(Skt.). The concept of ‘skilful means’ is of considerable importance in Mahāyāna Buddhism and is expounded at an early date in texts such as the Upāya-kauśalya Sūtra, the Lotus Sūtra, and the Teachings of Vimalakīrti Sūtra (Vimalakīrti-nirdeśūtra). In chapter two of the Lotus Sūtra the Buddha introduces the doctrine of skilful means and demonstrates through the use of parables throughout the text why it is necessary for him to make use of stratagems and devices. The text depicts him as a wise man or kindly father whose words his foolish children refuse to heed. To encourage them to follow his advice he has recourse to ‘skilful means’, realizing that this is the only way to bring the ignorant and deluded into the path to liberation. Although this involves a certain degree of duplicity, such as telling lies, the Buddha is exonerated from all blame since his only motivation is compassionate concern for all beings.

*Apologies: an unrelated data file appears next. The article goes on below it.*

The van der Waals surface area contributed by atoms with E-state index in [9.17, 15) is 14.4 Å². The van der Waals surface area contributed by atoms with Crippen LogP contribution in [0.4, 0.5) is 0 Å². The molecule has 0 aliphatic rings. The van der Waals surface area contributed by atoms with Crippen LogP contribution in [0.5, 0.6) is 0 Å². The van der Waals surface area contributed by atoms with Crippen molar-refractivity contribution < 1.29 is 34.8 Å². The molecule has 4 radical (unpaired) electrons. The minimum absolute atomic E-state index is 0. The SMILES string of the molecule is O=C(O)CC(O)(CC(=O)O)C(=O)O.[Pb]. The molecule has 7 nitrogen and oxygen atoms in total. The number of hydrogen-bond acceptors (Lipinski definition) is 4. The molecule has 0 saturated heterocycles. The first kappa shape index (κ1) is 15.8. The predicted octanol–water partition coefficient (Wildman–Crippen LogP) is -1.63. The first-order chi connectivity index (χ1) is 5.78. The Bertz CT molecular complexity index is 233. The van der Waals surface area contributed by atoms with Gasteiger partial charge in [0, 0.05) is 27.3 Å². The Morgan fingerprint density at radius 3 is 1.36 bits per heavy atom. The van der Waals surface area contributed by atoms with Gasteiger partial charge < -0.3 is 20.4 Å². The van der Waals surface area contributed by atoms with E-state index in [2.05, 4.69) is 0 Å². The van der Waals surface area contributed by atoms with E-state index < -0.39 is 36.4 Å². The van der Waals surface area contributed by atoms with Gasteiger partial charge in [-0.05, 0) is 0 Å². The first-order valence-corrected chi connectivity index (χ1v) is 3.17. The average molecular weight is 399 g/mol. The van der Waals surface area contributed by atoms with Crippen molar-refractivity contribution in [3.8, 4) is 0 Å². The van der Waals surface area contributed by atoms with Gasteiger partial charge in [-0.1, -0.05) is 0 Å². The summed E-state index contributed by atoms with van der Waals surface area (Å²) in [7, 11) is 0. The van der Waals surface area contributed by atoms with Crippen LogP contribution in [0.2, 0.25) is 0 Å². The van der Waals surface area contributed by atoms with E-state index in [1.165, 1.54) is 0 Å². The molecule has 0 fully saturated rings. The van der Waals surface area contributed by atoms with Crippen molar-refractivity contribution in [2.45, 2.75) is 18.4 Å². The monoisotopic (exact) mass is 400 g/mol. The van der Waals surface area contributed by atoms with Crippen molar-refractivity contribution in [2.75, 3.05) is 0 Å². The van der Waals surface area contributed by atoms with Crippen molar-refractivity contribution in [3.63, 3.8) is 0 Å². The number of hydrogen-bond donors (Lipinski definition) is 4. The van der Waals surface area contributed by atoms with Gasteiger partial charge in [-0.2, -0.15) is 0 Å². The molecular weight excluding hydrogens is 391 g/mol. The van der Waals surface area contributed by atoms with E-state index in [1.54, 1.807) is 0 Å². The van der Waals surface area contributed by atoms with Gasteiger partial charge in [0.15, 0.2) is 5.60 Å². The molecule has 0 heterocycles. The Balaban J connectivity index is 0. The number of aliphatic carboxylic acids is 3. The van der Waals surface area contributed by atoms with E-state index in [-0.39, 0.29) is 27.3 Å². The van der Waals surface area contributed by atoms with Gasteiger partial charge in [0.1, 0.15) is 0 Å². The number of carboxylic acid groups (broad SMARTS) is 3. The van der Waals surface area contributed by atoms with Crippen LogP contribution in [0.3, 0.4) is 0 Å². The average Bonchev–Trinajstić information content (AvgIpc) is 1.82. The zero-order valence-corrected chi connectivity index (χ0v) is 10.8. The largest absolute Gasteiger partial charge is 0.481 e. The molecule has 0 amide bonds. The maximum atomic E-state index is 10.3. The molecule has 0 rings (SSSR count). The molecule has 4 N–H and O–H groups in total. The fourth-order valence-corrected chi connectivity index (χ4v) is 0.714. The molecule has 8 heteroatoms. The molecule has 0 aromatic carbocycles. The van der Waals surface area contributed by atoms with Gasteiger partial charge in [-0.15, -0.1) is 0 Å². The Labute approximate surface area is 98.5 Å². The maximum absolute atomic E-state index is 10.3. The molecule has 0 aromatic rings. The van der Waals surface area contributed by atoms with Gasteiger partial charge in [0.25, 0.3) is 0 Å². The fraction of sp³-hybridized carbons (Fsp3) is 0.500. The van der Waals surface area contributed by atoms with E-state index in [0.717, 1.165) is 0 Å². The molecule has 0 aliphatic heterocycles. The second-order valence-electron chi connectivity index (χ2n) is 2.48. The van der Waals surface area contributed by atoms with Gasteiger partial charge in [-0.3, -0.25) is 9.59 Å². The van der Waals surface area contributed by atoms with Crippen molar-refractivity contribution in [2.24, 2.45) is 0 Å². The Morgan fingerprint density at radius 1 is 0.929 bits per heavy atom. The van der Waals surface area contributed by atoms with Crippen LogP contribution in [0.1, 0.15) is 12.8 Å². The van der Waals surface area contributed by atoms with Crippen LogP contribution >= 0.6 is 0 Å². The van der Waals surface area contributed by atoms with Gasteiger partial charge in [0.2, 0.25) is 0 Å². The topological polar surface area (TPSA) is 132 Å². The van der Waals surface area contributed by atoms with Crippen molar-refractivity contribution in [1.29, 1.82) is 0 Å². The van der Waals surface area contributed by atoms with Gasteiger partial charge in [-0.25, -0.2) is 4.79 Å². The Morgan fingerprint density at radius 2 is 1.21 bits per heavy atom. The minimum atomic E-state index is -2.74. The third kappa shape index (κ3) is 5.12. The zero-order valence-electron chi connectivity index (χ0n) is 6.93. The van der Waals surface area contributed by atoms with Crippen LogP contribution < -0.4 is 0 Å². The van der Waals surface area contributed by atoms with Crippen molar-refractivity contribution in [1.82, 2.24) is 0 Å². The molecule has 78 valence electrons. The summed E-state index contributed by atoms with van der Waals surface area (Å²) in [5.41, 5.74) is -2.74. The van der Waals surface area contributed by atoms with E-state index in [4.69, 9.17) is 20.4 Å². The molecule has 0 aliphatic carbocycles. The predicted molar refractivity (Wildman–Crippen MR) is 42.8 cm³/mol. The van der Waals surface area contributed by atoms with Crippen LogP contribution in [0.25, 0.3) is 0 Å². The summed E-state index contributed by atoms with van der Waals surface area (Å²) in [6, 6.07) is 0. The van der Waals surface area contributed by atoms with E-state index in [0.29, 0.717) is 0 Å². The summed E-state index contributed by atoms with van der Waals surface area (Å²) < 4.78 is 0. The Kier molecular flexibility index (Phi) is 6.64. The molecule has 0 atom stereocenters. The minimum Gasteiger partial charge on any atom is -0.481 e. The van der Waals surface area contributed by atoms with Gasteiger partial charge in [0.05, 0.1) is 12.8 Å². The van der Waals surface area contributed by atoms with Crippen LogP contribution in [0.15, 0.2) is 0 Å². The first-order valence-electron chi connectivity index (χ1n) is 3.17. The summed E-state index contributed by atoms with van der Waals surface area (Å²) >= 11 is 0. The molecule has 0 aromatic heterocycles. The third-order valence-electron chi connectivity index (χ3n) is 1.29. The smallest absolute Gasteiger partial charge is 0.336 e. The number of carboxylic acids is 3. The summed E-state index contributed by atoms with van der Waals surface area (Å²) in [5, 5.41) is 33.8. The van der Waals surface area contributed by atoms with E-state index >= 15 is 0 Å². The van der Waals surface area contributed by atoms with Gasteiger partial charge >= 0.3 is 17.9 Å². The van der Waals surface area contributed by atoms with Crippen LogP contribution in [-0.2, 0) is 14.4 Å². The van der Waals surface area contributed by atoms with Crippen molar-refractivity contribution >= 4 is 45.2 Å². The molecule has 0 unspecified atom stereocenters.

At the root of the idea is the notion that the Buddha's teaching is essentially a provisional means to bring beings to enlightenment (bodhi) and that the teachings which he gives may vary: what may be appropriate at one time may not be so at another. The concept is used by the Mahāyāna to justify innovations in doctrine, and to portray the Buddha's early teachings as limited and restricted by the lesser spiritual potential of his early followers. In the Mahāyāna, skilful means comes to be a legitimate method to be employed by Buddhas and Bodhisattvas whenever the benefit of beings warrants it. Spurred on by their great compassion (mahākaruṇā), Bodhisattvas are seen in some sources (such as the Upāya-kauśalya Sūtra) breaking the precepts and committing actions that would otherwise attract moral censure. The assumption underlying the doctrine is that all teachings are in any case provisional and that once liberation is attained it will be seen that Buddhism as a body of philosophical doctrines and moral precepts was only of use as a means to reach the final goal and that its teachings do not have ultimate validity. The equivalent term in Pāli sources (upāya-kosalla) is relatively rare and simply denotes the Buddha's skill in expounding the Dharma.